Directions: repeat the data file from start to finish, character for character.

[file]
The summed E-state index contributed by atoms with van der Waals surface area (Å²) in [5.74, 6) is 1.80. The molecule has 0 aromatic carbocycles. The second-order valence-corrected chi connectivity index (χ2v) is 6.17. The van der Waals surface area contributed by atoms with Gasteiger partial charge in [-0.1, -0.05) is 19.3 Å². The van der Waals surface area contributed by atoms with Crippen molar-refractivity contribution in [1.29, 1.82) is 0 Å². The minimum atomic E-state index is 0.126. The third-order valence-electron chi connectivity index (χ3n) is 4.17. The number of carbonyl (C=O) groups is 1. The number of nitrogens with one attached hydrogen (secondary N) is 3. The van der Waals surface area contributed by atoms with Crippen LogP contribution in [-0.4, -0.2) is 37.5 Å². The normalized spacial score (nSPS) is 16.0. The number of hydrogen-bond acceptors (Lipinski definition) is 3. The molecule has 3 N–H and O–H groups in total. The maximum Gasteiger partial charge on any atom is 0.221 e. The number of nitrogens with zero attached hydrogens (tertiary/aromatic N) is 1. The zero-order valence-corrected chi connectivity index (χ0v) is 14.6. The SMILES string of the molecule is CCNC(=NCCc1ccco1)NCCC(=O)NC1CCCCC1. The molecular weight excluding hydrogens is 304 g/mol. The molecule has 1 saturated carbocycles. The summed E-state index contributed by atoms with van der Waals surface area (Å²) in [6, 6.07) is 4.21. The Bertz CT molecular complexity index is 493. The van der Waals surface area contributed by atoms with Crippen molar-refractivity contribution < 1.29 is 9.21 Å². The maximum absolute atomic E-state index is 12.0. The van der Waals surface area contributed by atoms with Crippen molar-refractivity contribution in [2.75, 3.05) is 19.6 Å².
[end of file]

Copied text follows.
The summed E-state index contributed by atoms with van der Waals surface area (Å²) in [5.74, 6) is 1.80. The molecule has 0 aromatic carbocycles. The second-order valence-corrected chi connectivity index (χ2v) is 6.17. The van der Waals surface area contributed by atoms with Gasteiger partial charge in [-0.1, -0.05) is 19.3 Å². The van der Waals surface area contributed by atoms with Crippen molar-refractivity contribution in [1.29, 1.82) is 0 Å². The minimum atomic E-state index is 0.126. The third-order valence-electron chi connectivity index (χ3n) is 4.17. The number of carbonyl (C=O) groups is 1. The number of nitrogens with one attached hydrogen (secondary N) is 3. The van der Waals surface area contributed by atoms with Crippen LogP contribution in [-0.4, -0.2) is 37.5 Å². The normalized spacial score (nSPS) is 16.0. The number of hydrogen-bond acceptors (Lipinski definition) is 3. The molecule has 3 N–H and O–H groups in total. The maximum Gasteiger partial charge on any atom is 0.221 e. The number of nitrogens with zero attached hydrogens (tertiary/aromatic N) is 1. The zero-order valence-corrected chi connectivity index (χ0v) is 14.6. The SMILES string of the molecule is CCNC(=NCCc1ccco1)NCCC(=O)NC1CCCCC1. The molecular weight excluding hydrogens is 304 g/mol. The molecule has 1 saturated carbocycles. The summed E-state index contributed by atoms with van der Waals surface area (Å²) in [6, 6.07) is 4.21. The Bertz CT molecular complexity index is 493. The van der Waals surface area contributed by atoms with Crippen molar-refractivity contribution < 1.29 is 9.21 Å². The maximum absolute atomic E-state index is 12.0. The van der Waals surface area contributed by atoms with Crippen molar-refractivity contribution in [2.75, 3.05) is 19.6 Å².